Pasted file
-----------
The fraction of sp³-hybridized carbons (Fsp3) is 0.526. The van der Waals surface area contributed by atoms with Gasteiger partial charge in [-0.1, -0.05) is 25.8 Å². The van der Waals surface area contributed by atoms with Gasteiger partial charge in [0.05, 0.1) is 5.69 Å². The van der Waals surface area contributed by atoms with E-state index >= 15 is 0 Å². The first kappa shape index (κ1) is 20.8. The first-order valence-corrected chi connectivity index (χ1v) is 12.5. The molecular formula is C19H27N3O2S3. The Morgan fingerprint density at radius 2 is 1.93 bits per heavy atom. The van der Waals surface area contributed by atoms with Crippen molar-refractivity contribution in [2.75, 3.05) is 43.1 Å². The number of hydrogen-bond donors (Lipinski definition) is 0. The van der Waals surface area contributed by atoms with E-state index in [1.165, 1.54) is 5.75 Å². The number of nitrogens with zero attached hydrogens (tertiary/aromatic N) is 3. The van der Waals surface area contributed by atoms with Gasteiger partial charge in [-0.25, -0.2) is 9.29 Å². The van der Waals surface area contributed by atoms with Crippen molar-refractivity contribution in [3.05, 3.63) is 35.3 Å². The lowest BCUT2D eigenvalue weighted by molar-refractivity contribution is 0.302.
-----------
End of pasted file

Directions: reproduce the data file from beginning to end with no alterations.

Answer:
The fraction of sp³-hybridized carbons (Fsp3) is 0.526. The van der Waals surface area contributed by atoms with Gasteiger partial charge in [-0.1, -0.05) is 25.8 Å². The van der Waals surface area contributed by atoms with Gasteiger partial charge in [0.05, 0.1) is 5.69 Å². The van der Waals surface area contributed by atoms with E-state index >= 15 is 0 Å². The first kappa shape index (κ1) is 20.8. The first-order valence-corrected chi connectivity index (χ1v) is 12.5. The molecular formula is C19H27N3O2S3. The Morgan fingerprint density at radius 2 is 1.93 bits per heavy atom. The van der Waals surface area contributed by atoms with Crippen molar-refractivity contribution in [2.75, 3.05) is 43.1 Å². The number of hydrogen-bond donors (Lipinski definition) is 0. The van der Waals surface area contributed by atoms with E-state index in [1.165, 1.54) is 5.75 Å². The number of nitrogens with zero attached hydrogens (tertiary/aromatic N) is 3. The van der Waals surface area contributed by atoms with Gasteiger partial charge in [-0.25, -0.2) is 9.29 Å². The van der Waals surface area contributed by atoms with Crippen molar-refractivity contribution in [3.05, 3.63) is 35.3 Å². The lowest BCUT2D eigenvalue weighted by molar-refractivity contribution is 0.302.